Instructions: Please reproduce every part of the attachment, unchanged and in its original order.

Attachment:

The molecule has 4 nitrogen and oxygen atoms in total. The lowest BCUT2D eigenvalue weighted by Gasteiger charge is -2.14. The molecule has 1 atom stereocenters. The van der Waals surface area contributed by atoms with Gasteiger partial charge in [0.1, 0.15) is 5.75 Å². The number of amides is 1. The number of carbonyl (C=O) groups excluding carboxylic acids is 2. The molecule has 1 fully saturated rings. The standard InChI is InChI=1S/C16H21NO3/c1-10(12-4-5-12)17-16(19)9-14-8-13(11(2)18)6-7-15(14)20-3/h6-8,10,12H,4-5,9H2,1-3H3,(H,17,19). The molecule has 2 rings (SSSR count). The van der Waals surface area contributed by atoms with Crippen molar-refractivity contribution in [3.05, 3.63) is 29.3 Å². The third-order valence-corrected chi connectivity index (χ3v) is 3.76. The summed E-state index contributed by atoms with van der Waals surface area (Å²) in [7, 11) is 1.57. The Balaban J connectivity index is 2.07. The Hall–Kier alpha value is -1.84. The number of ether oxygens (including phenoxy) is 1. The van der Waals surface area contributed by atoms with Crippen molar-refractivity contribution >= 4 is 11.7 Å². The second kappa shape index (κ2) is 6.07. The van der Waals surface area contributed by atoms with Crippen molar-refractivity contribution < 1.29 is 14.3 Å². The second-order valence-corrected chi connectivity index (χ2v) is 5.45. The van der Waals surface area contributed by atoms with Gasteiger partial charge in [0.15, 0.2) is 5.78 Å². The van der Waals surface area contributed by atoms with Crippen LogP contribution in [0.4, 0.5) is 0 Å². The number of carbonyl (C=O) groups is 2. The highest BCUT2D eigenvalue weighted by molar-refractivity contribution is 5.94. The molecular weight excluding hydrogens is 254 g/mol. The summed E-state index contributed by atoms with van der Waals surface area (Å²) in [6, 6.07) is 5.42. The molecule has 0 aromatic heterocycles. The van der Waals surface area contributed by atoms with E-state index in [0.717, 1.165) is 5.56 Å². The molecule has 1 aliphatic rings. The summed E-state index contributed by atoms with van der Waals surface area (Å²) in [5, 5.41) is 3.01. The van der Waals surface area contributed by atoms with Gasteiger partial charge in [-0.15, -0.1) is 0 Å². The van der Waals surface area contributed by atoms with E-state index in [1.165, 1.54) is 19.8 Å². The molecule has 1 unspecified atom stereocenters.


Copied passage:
The molecule has 4 nitrogen and oxygen atoms in total. The lowest BCUT2D eigenvalue weighted by Gasteiger charge is -2.14. The molecule has 1 atom stereocenters. The van der Waals surface area contributed by atoms with Gasteiger partial charge in [0.1, 0.15) is 5.75 Å². The number of amides is 1. The number of carbonyl (C=O) groups excluding carboxylic acids is 2. The molecule has 1 fully saturated rings. The standard InChI is InChI=1S/C16H21NO3/c1-10(12-4-5-12)17-16(19)9-14-8-13(11(2)18)6-7-15(14)20-3/h6-8,10,12H,4-5,9H2,1-3H3,(H,17,19). The molecule has 2 rings (SSSR count). The van der Waals surface area contributed by atoms with Crippen molar-refractivity contribution in [3.05, 3.63) is 29.3 Å². The third-order valence-corrected chi connectivity index (χ3v) is 3.76. The summed E-state index contributed by atoms with van der Waals surface area (Å²) in [7, 11) is 1.57. The Balaban J connectivity index is 2.07. The Hall–Kier alpha value is -1.84. The number of ether oxygens (including phenoxy) is 1. The van der Waals surface area contributed by atoms with Crippen molar-refractivity contribution >= 4 is 11.7 Å². The second kappa shape index (κ2) is 6.07. The van der Waals surface area contributed by atoms with Crippen molar-refractivity contribution < 1.29 is 14.3 Å². The second-order valence-corrected chi connectivity index (χ2v) is 5.45. The van der Waals surface area contributed by atoms with Gasteiger partial charge in [0.15, 0.2) is 5.78 Å². The van der Waals surface area contributed by atoms with Crippen LogP contribution in [0.4, 0.5) is 0 Å². The number of carbonyl (C=O) groups is 2. The highest BCUT2D eigenvalue weighted by molar-refractivity contribution is 5.94. The molecular weight excluding hydrogens is 254 g/mol. The summed E-state index contributed by atoms with van der Waals surface area (Å²) in [6, 6.07) is 5.42. The molecule has 0 aromatic heterocycles. The van der Waals surface area contributed by atoms with E-state index in [0.717, 1.165) is 5.56 Å². The molecule has 1 aliphatic rings. The summed E-state index contributed by atoms with van der Waals surface area (Å²) in [5, 5.41) is 3.01. The van der Waals surface area contributed by atoms with Gasteiger partial charge in [-0.15, -0.1) is 0 Å². The van der Waals surface area contributed by atoms with E-state index in [1.165, 1.54) is 19.8 Å². The molecule has 1 unspecified atom stereocenters.